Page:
III. The Argument
12. This long-drawn-out and peculiar case is not of easy solution. That the Respondent was an alcoholic, also in pre-nuptial times, is undoubted. The witnesses bear abundant evident to this (cf. Acts 58; 61; 66/2; 80/1; 89/18; 152/1, etc.), and it is confirmed by the clinical diagnoses from the hospital records: "alcoholism, crucial phase" (158); "chronic alcoholism" (163). However, as we saw in our jurisprudential considerations, alcoholism does not "per se" create an incapacity for assuming the essential obligations of marriage.
13. Nevertheless we are in agreement with the rotal Expert in the case, Prof. Claudio Di Liberto, that there are very many other elements in the Acts which, when taken together, provide sufficient proof of the alleged incapacity, deriving from a gravely disturbed personality in the Respondent.
He appears as possessing a personality that must be considered seriously abnormal under many aspects. His violence is very frequently testifed to (Acts 31/18; 59/8; 67/6; 77/19; 80/4; 88/13; 91/26; 123; 149/19). Patricia M, the sister-in-law of the Petitioner, goes as far as to affirm that "in order to save Mary Gen's life, she had to be removed from him" (73/9). The same is to be said of his tendency towards the domination of others (13; 45; 66/3; 89/18) and towards their effective exploitation (33-34; 64; 77/22; 90/22). He appears as constitutionally given to lieing (33/24; 78/24): "a totally compulsive liar" (91/24). He was irresponsible in family and financial affairs (62/17; 87/13; 89/17; 114/14; 134/17). His alcoholism was accompanied by a compulsive tendency to gambling (12; 33/25; 62/17; 73/9; 89/17; 91/25). Everything seems to support the opinion of one witness: "I don't think Bill was capable of normal behavior" (74; cf. 32/22; 90/22). The Acts give abundant evidence of the negative effects of his disordered personality on the parties' children, to the extent that they had to undergo psychiatric treatment (14; 35/4; 39-40; 63/19; 90/19: 92/29). The Petitioner's sister in law asserts: "Their children were nervous wrecks even when very small" (79/27; cf. 81/6; 92/30).
14. The rotal Expert's observations seem well grounded therefore: "the aspects in the Respondent's personality of domination and violence (not just verbal) towards others, the habitual tendency to lie, coupled with his gambling habits and dependence, and his constant financial and working difficulties, reveal a repetitive tendency to "acting out" - in the sense of giving external expression to internal psychological situations - of which his alcoholism, with the difficulty in mastering its impulses, is simply one of the elements" (III, 8).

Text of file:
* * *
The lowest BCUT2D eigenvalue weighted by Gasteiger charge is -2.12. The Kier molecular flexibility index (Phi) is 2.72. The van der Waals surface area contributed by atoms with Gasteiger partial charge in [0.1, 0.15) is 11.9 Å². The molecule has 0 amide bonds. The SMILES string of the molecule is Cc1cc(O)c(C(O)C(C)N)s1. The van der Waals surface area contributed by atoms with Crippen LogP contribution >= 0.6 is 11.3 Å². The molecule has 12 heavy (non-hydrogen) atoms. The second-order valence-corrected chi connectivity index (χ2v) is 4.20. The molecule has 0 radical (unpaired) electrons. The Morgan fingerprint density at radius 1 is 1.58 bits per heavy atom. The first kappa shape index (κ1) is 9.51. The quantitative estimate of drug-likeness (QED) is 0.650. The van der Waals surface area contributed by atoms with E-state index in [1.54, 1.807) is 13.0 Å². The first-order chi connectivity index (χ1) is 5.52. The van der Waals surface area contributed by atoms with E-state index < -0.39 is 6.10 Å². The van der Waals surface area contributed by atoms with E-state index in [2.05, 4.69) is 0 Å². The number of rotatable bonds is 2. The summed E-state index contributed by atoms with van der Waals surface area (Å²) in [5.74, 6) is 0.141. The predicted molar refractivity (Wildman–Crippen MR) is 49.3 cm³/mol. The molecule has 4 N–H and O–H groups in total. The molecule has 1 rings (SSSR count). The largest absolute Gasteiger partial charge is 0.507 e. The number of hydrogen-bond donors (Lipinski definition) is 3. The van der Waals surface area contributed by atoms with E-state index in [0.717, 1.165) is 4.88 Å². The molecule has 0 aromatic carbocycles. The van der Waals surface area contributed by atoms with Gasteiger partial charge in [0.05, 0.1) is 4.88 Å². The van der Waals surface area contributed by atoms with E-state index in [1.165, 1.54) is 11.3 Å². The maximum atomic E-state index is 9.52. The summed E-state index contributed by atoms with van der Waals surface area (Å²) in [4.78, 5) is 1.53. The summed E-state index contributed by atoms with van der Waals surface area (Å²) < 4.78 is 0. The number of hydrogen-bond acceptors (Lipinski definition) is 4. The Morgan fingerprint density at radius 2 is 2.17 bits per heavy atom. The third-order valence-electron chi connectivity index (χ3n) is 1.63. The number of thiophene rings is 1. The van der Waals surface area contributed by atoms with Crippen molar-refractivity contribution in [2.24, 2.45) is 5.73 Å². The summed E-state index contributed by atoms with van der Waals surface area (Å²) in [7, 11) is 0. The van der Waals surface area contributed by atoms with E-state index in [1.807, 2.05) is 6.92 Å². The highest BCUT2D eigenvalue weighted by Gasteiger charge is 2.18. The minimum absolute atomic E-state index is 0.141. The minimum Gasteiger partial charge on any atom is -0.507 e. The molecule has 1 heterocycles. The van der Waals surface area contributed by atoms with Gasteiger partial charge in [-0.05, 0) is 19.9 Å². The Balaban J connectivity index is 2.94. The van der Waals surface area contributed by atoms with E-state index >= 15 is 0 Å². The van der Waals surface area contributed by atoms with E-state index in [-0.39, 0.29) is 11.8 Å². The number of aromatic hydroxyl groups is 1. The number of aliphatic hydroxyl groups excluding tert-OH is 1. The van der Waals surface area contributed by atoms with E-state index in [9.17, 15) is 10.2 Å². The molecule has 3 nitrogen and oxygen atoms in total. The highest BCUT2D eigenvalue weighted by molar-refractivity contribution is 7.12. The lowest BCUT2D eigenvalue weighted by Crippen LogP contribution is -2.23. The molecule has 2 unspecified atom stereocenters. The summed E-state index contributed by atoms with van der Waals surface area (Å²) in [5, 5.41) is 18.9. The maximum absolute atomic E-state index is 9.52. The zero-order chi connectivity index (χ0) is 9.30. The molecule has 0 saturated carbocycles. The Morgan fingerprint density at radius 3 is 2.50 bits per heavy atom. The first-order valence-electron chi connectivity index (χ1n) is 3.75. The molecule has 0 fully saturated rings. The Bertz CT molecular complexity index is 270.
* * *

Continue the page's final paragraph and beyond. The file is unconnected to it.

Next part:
15. From all of these Prof. Di Liberto concludes to a notable "personality disorder": "a grave immaturity of personality accompanied by psychopathic elements... in the area of interpersonal relationships, money, work, etc." (III, 12). Without insisting on being provided with a more precise diagnosis according to the usual DSM terminology, especially since the Expert himself holds that "that value of rigid classifications such as those of DSM-III-R is limited" (ib. 12), we consider that the expert opinion, backed by the other evidence in the Acts, is sufficient to engender moral certainty as to a grave and constitutional personality disturbance, deeply rooted in the Respondent and undoubtedly present at the time of the wedding ceremony, which made him incapable of assuming the essential obligations of marriage.
16. There is no denying that the long duration of this union is not easy to explain. Rev. DN considers that the Petitioner remained with the Respondent "out of a sense of fear" (70); this however would not seem to be enough. A more probable explanation is perhaps to be found in the very peculiar character of the woman herself. She is described as an ingenuous person (76/17: 96/36), and extraordinarily submissive. Patricia, her sister-in-law, affirms: "She was the most compliant person I ever knew" (72; cf. 95/32); "she didn't seem to have a mind of her own. She did as she was told" (75/14; cf. 77/21). Her brother says that before her marriage she was "totally dominated by Mom and Dad" (86/10; 90/21). We could also note the judgment given by one of the brothers: "Mary Gen was from a home that was dominated by drinking and gambling... [she] knew nothing of what a normal home was. She was a set up to marry someone like Bill and stay with him for 30 years!" (86/10; cf. 80/1; 90/21).
17. Whatever one chooses to think about this question, the real explanation (which perhaps must remain in obscurity) is not necessary to enable us to arrive at a decision. We accept and make ours the words of the first instance Tribunal: "Obviously, the Court is reluctant to declare a 30 year old marriage invalid: however, this is an exception. It is clear that there was no marriage from the very beginning" (208).
18. Having therefore considered all the aspects of the law and the facts, we Auditors of this Turnus... answer the proposed doubt:
"IN THE AFFIRMATIVE", that is,
"the nullity of the marriage has been proved, in the case before the Court, on the single grounds of psychic incapacity to assume the essential obligations of matrimony on the part of the Respondent".
Given in the Tribunal of the Roman Rota, December 2, 1993.
Cormac BURKE, Ponens
Thomas G. DORAN
Kenneth E. BOCCAFOLA